Can BV and Trichonomiasis be misdiagnosed for each other?

Posted , 5 users are following.

Here in Ontario, I went for my second visit to the doctor. She told me that Trich is hard to test for - the sample needs to have a temperature control AND be read by a lab in under an hour from taking it.

Given its SO common (according to the internet) AND can lead to pelvic imflammatory (and infertility) AND seems to have similar symptoms to BV.....I can't help but wonder. If no Ontario doctors are EFFECTIVELY able to test for it.....

Now if I finally go and take the Flagystatin - which may mess up my ecology even more - its the same thing used for Trich. Am I right?

Any info out there?

Thank you!

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10 Replies

  • Posted

    The rest of the story is she tested for it round one - but told me how ineffective the test results are. She did not retest. 
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  • Posted

    Hi jess 

    if you take an antibiotic, also take probiotics aswell, and keep doing so..

    like acidophulis orally..

     i had vaginal clindamycin ovules for BV ( by Gyno) he said to follow by using thrush treatment as this often occurs after antibiotic use as all the good bacteria killed too.

    i had success with clindamycin vaginal ovules  ( 3 nights ) then 3 nights of Laurimic Ovules .. For thrush .... 

    repeated again one month later .. And all was cleared .. I check the vaginal PH regulary with home testers and been clear now for months ..

    good luck jess 

    jay x

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  • Posted

    Uesful info about 

    What is Trichomoniasis?

    Trichomoniasis, (also called "trich") is a common sexually transmitted disease (STD) that affects both men and women. Trichomoniasis is caused by a protozoan parasite called Trichomonas vaginalis and is a cause of vaginal infections in women and urethral infections in men. Trichomoniasis is an STD that affects approximately 5 million people in the US every year. Trichomoniasis is one of the most common, curable causes of vaginal infections in women.

    How is Trichomoniasis contracted?

    Trichomoniasis is spread through sexual contact, as all other STD's. Transmission can occur even if a person does not have symptoms of infection. Women contract trichomoniasis from infected male or female partners while men usually contract it only from female partners. Using condoms and/or dental dams provide some protection. Their use is strongly encouraged, but is not 100% safe. Trichomoniasis can also survive on infected objects like sheets, towels, and underwear and could be transmitted by sharing them.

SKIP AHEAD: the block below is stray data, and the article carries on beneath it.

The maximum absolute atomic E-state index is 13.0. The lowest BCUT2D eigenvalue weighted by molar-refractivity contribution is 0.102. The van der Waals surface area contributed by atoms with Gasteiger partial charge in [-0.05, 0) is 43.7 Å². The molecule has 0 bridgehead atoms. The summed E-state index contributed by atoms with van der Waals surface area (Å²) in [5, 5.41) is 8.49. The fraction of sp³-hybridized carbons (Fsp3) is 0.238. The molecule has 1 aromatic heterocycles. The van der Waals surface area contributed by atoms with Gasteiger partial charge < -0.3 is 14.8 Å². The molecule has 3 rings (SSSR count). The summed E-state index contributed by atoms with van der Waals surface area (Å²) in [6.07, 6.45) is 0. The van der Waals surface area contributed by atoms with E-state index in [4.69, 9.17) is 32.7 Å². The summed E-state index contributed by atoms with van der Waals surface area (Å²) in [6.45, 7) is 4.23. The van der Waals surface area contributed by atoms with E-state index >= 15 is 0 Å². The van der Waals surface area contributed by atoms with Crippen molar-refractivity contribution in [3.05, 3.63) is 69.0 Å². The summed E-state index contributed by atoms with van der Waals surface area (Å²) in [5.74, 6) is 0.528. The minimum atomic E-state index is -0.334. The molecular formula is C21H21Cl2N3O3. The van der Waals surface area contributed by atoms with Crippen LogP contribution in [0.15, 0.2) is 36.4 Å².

Trichomoniasis Incubation Period

    If symptoms appear, it usually takes from 3 to 28 days for them to develop.

    Trichomoniasis Symptoms

    Many people with trichomoniasis experience no symptoms. If there are symptoms, the most common trichomoniasis symptoms include:

    Trichomoniasis Symptoms in Women

    Genital itching and/or burning

    Vaginal or vulval redness

    Frothy yellow-green vaginal discharge with a strong odor

    Blood spotting

    Frequent and/or painful urination

    Discomfort during intercourse

    Abdominal pain

    A woman might also find that the above symptoms worsen after menstruation and that the symptoms may be confused with an yeast infection. This fact emphasizes the importance of always having an yeast infection diagnosed properly, because it might not be an yeast infection.

    Trichomoniasis Symptoms in Men

    Men are usually asymptomatic, but if a man has symptoms, they can include:

    Unusual penile discharge

    Painful urination

    Burning sensation after ejaculation

    Tingling inside the penis.

    Testing

    A medical provider will take a swab of fluid from a male's urethra or from a female's vagina and will examine it under a microscope to see if trichomoniasis is present.

    Treatment

    Antibiotics - Metronidazole 500mg 2-3 times a day for 7-10 days. It is especially important that both partners are treated at the same time because an infected man, even a man who has never had symptoms or whose symptoms have stopped, can continue to infect a female partner until he has been treated. Anyone being treated for trichomoniasis should avoid sex until they and their sex partners have completed the treatment.

    If you are not treated